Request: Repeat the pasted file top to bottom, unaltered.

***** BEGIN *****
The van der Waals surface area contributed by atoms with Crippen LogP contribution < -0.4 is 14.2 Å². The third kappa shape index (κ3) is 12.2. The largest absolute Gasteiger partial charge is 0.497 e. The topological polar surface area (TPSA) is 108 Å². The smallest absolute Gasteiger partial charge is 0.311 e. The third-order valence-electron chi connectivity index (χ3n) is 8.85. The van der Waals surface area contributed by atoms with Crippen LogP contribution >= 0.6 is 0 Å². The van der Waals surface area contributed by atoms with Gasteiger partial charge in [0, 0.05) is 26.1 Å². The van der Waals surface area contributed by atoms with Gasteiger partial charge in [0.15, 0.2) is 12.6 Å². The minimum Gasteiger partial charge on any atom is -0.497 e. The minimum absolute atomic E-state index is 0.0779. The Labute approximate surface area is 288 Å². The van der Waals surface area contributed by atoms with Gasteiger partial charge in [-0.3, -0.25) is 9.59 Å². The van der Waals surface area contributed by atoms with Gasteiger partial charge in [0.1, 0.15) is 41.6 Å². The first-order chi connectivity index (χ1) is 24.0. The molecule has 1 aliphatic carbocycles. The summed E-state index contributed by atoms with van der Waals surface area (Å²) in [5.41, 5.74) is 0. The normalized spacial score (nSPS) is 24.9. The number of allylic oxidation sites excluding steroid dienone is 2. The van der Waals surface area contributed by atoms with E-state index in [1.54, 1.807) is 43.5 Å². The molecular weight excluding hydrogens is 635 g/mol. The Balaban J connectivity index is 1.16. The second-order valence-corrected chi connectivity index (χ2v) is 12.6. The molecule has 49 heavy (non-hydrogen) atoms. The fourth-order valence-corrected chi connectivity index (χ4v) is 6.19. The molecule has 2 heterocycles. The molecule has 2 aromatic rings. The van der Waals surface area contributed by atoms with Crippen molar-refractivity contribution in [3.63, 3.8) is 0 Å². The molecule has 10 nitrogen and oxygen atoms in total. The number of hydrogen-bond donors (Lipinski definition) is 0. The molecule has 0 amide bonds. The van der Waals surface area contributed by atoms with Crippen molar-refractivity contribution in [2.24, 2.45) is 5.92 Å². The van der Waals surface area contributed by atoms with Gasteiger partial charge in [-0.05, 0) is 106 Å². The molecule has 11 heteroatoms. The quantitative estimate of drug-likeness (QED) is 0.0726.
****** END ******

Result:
The van der Waals surface area contributed by atoms with Crippen LogP contribution < -0.4 is 14.2 Å². The third kappa shape index (κ3) is 12.2. The largest absolute Gasteiger partial charge is 0.497 e. The topological polar surface area (TPSA) is 108 Å². The smallest absolute Gasteiger partial charge is 0.311 e. The third-order valence-electron chi connectivity index (χ3n) is 8.85. The van der Waals surface area contributed by atoms with Crippen LogP contribution >= 0.6 is 0 Å². The van der Waals surface area contributed by atoms with Gasteiger partial charge in [0, 0.05) is 26.1 Å². The van der Waals surface area contributed by atoms with Gasteiger partial charge in [0.15, 0.2) is 12.6 Å². The minimum Gasteiger partial charge on any atom is -0.497 e. The minimum absolute atomic E-state index is 0.0779. The Labute approximate surface area is 288 Å². The van der Waals surface area contributed by atoms with Gasteiger partial charge in [-0.3, -0.25) is 9.59 Å². The van der Waals surface area contributed by atoms with Gasteiger partial charge in [0.1, 0.15) is 41.6 Å². The first-order chi connectivity index (χ1) is 24.0. The molecule has 1 aliphatic carbocycles. The summed E-state index contributed by atoms with van der Waals surface area (Å²) in [5.41, 5.74) is 0. The normalized spacial score (nSPS) is 24.9. The number of allylic oxidation sites excluding steroid dienone is 2. The van der Waals surface area contributed by atoms with E-state index in [1.54, 1.807) is 43.5 Å². The molecular weight excluding hydrogens is 635 g/mol. The Balaban J connectivity index is 1.16. The second-order valence-corrected chi connectivity index (χ2v) is 12.6. The molecule has 49 heavy (non-hydrogen) atoms. The fourth-order valence-corrected chi connectivity index (χ4v) is 6.19. The molecule has 2 heterocycles. The molecule has 2 aromatic rings. The van der Waals surface area contributed by atoms with Crippen molar-refractivity contribution in [3.63, 3.8) is 0 Å². The molecule has 10 nitrogen and oxygen atoms in total. The number of hydrogen-bond donors (Lipinski definition) is 0. The molecule has 0 amide bonds. The van der Waals surface area contributed by atoms with Crippen molar-refractivity contribution in [2.24, 2.45) is 5.92 Å². The van der Waals surface area contributed by atoms with Gasteiger partial charge in [-0.05, 0) is 106 Å². The molecule has 11 heteroatoms. The quantitative estimate of drug-likeness (QED) is 0.0726.